the onset of maturity, taking care of its skin (the mark of that patient ambition),
cultivating a fine patina…

Leather purrs beneath the gentle stroke of time.’

There are three bags in this room, starting with:

Torpédo bag, circa 1990. Natural cowhide and gold-plated brass.
I thought a Bolide bag has melted on top of a trunk.

Malette bag, circa 1920. Pigskin-grained cowhide and nickel-plated brass.
It definitely looks well traveled with the heavy patina, but it’s still in one piece.


A Toolbox bag goes in the middle of the two historic bags, hailing from a new generation (released in 2010). In an arresting shade of green, it swings like a pendulum between the Malette and Torpédo – signifying the cyclical passage of time, perhaps?


A parrot, constructed from leather and paper pieces, in a cage. A giant version of the Cadena padlock, in the form of a perfume bottle, is locked onto the perch (not pictured, sorry).


And then, there is this image of a cat… made from leather swatches!

I shall.. resist pointing out the different types of leather.

Imaginary Time

Who? When? How? Where?
Escape into the imaginary, for a moment.


I believe this dark room is designed to be a pause between two rather busy areas, with some comfortable benches for visitors to rest. There is a bowl in the middle, with light projected through it into a mesmerizing blob on the ceiling.

The Gift Of Time

Beneath the branches of an ageless tree,
after thousands of years of deep thought,
Time concluded that there was no end.


There are a lot of exhibits in this room, many of which are interspersed with Hermès products. The clock attached to the tree in the middle of the room promises a surprise every three minutes. The spot lighting here for exhibits at the sides of the room changes quite spontaneously, hence the different sort of light for the photos below:









Although the exhibition is rather small – taking up just the middle section of the Railway Station’s Atrium – it is amusing, captivating and sometimes thought-provoking. Hilton McConnico designed it to discuss and play with abstract ideas of time, but without being overly poetic. While The Gift of Time is not designed as an interactive experience, several exhibits are animated: either to express time, to show more, or to give a tease. It’s not a typical art exhibition.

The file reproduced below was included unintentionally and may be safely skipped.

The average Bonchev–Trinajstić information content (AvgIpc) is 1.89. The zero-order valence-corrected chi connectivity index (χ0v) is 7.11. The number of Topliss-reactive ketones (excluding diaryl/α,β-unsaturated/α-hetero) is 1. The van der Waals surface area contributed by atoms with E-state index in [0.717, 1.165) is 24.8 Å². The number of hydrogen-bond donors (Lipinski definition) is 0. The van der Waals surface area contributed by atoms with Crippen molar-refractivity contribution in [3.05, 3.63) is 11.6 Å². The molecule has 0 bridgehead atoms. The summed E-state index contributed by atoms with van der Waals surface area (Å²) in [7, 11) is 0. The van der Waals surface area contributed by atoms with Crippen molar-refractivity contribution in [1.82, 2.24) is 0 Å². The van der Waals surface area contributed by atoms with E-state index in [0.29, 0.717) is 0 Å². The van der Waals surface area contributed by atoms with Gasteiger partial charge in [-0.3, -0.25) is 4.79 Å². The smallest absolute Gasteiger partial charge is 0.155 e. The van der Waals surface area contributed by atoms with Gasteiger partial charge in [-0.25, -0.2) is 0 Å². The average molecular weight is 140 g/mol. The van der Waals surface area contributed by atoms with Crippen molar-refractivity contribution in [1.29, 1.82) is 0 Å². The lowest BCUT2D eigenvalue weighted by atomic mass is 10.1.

Just like the Festival des Metiers last year, this is not an Hermès store in disguise. No products are available for sale. Which you might be thankful for, because those “infamous” Sales Associates will not be here.

I particularly enjoyed how products are used to represent very abstract concepts, and also to reflect that Hermès as a brand with equestrian roots, a flair for “creative utilitarianism” and passion for craftsmanship. There is a lot more beyond Birkins, Kellys and scarves. It is also another rare opportunity to view the House’s handmade items up close (and even touch some of them).

However, do note that given the exhibition’s size, it is limited in capacity and you might have to wait before being allowed in. Guided tours are also available, but no schedule was posted.

While you’re there, if you want a quick bite or drink, The U café is located near the exhibition.

The Gift Of Time is a travelling exhibition, with its first stop at ELEMENTS Mall, Hong Kong in June 2012. The exhibition will leave for Paris after completing its run in Singapore.

Event Details

Hermès – The Gift of Time
August 01 2012 – August 12 2012

Tanjong Pagar Railway Station
30 Keppel Road

11:00am – 9:00pm daily
Free admission
Parking available on-site, for exhibition visitors only.

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3 Responses to Hermès – The Gift Of Time

  1. ilyana August 1, 2012 at 8:39 pm #

    Trust Singapore to have all these amazing exhibits etc when I’m not around, they go into hiding when I’m home and start plotting numerous artsy showcases that appear when I’m gone .__. Anyway, beautiful entry bb – I enjoyed reading every last detail!

    • Dejiki August 1, 2012 at 8:49 pm #

      I must say that Singapore is especially lucky to have both Festival des Metiers and The Gift of Time shown here. I mean, I’m surprised they don’t do this in Japan (which is often marked as a different territory out of Asia, almost like its own continent, in Hermès’ financial reports XD). But don’t worry, there’s definitely more to come as the clientele here is especially strong and powerful.

      Thanks bb! 🙂

  2. veronica manlow October 4, 2013 at 11:41 am #

    you really brought this exhibition to life!